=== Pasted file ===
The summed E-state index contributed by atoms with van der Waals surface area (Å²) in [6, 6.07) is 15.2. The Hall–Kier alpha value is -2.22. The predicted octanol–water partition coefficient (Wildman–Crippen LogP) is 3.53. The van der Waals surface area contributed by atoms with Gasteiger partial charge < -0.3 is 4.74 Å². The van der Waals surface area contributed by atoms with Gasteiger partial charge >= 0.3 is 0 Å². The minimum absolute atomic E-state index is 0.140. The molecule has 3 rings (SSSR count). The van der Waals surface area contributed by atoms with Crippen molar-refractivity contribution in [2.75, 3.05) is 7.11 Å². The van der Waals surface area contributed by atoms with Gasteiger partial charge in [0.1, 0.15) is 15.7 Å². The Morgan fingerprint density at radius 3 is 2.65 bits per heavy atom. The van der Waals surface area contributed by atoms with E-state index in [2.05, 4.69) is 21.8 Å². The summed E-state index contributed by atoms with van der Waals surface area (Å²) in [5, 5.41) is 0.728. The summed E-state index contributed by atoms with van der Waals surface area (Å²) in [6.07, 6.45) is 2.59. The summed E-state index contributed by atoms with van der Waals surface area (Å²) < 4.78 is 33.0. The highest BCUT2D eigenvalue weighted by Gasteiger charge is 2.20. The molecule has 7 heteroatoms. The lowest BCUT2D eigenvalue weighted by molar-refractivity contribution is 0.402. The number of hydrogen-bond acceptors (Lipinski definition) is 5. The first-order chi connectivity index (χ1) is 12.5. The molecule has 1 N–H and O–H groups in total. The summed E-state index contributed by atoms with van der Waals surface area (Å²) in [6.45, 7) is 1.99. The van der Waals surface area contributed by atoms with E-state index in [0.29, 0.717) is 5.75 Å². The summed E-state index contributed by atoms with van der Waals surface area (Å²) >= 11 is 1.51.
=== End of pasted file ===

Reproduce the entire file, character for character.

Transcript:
The summed E-state index contributed by atoms with van der Waals surface area (Å²) in [6, 6.07) is 15.2. The Hall–Kier alpha value is -2.22. The predicted octanol–water partition coefficient (Wildman–Crippen LogP) is 3.53. The van der Waals surface area contributed by atoms with Gasteiger partial charge < -0.3 is 4.74 Å². The van der Waals surface area contributed by atoms with Gasteiger partial charge >= 0.3 is 0 Å². The minimum absolute atomic E-state index is 0.140. The molecule has 3 rings (SSSR count). The van der Waals surface area contributed by atoms with Crippen molar-refractivity contribution in [2.75, 3.05) is 7.11 Å². The van der Waals surface area contributed by atoms with Gasteiger partial charge in [0.1, 0.15) is 15.7 Å². The Morgan fingerprint density at radius 3 is 2.65 bits per heavy atom. The van der Waals surface area contributed by atoms with E-state index in [2.05, 4.69) is 21.8 Å². The summed E-state index contributed by atoms with van der Waals surface area (Å²) in [5, 5.41) is 0.728. The summed E-state index contributed by atoms with van der Waals surface area (Å²) in [6.07, 6.45) is 2.59. The summed E-state index contributed by atoms with van der Waals surface area (Å²) < 4.78 is 33.0. The highest BCUT2D eigenvalue weighted by Gasteiger charge is 2.20. The molecule has 7 heteroatoms. The lowest BCUT2D eigenvalue weighted by molar-refractivity contribution is 0.402. The number of hydrogen-bond acceptors (Lipinski definition) is 5. The first-order chi connectivity index (χ1) is 12.5. The molecule has 1 N–H and O–H groups in total. The summed E-state index contributed by atoms with van der Waals surface area (Å²) in [6.45, 7) is 1.99. The van der Waals surface area contributed by atoms with E-state index in [0.29, 0.717) is 5.75 Å². The summed E-state index contributed by atoms with van der Waals surface area (Å²) >= 11 is 1.51.